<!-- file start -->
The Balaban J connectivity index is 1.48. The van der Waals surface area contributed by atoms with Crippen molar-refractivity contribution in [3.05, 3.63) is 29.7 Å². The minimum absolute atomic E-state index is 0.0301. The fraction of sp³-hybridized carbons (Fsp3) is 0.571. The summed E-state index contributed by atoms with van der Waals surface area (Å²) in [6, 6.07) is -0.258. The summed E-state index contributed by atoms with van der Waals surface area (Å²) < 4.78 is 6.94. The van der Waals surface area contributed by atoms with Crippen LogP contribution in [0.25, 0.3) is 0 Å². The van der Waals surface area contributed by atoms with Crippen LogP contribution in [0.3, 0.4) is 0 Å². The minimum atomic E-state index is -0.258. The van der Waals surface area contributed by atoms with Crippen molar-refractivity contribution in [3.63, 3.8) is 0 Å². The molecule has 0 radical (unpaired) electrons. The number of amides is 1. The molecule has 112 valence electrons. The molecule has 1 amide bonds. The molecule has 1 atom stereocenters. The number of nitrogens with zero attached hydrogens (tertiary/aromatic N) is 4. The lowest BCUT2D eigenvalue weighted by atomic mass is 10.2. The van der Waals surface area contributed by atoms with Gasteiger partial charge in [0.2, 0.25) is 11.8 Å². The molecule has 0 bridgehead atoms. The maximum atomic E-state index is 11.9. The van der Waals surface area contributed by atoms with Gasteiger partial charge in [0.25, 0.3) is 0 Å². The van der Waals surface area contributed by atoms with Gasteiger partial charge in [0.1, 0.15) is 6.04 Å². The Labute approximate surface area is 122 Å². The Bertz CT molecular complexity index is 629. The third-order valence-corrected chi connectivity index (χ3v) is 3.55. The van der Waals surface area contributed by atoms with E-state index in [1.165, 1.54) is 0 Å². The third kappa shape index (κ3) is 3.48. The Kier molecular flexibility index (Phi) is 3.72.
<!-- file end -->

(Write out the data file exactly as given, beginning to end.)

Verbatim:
The Balaban J connectivity index is 1.48. The van der Waals surface area contributed by atoms with Crippen molar-refractivity contribution in [3.05, 3.63) is 29.7 Å². The minimum absolute atomic E-state index is 0.0301. The fraction of sp³-hybridized carbons (Fsp3) is 0.571. The summed E-state index contributed by atoms with van der Waals surface area (Å²) in [6, 6.07) is -0.258. The summed E-state index contributed by atoms with van der Waals surface area (Å²) < 4.78 is 6.94. The van der Waals surface area contributed by atoms with Crippen LogP contribution in [0.25, 0.3) is 0 Å². The van der Waals surface area contributed by atoms with Crippen LogP contribution in [0.3, 0.4) is 0 Å². The minimum atomic E-state index is -0.258. The van der Waals surface area contributed by atoms with Crippen molar-refractivity contribution in [3.63, 3.8) is 0 Å². The molecule has 0 radical (unpaired) electrons. The number of amides is 1. The molecule has 112 valence electrons. The molecule has 1 amide bonds. The molecule has 1 atom stereocenters. The number of nitrogens with zero attached hydrogens (tertiary/aromatic N) is 4. The lowest BCUT2D eigenvalue weighted by atomic mass is 10.2. The van der Waals surface area contributed by atoms with Gasteiger partial charge in [0.2, 0.25) is 11.8 Å². The molecule has 0 bridgehead atoms. The maximum atomic E-state index is 11.9. The van der Waals surface area contributed by atoms with Gasteiger partial charge in [0.25, 0.3) is 0 Å². The van der Waals surface area contributed by atoms with Gasteiger partial charge in [0.1, 0.15) is 6.04 Å². The Labute approximate surface area is 122 Å². The Bertz CT molecular complexity index is 629. The third-order valence-corrected chi connectivity index (χ3v) is 3.55. The van der Waals surface area contributed by atoms with E-state index in [1.165, 1.54) is 0 Å². The third kappa shape index (κ3) is 3.48. The Kier molecular flexibility index (Phi) is 3.72.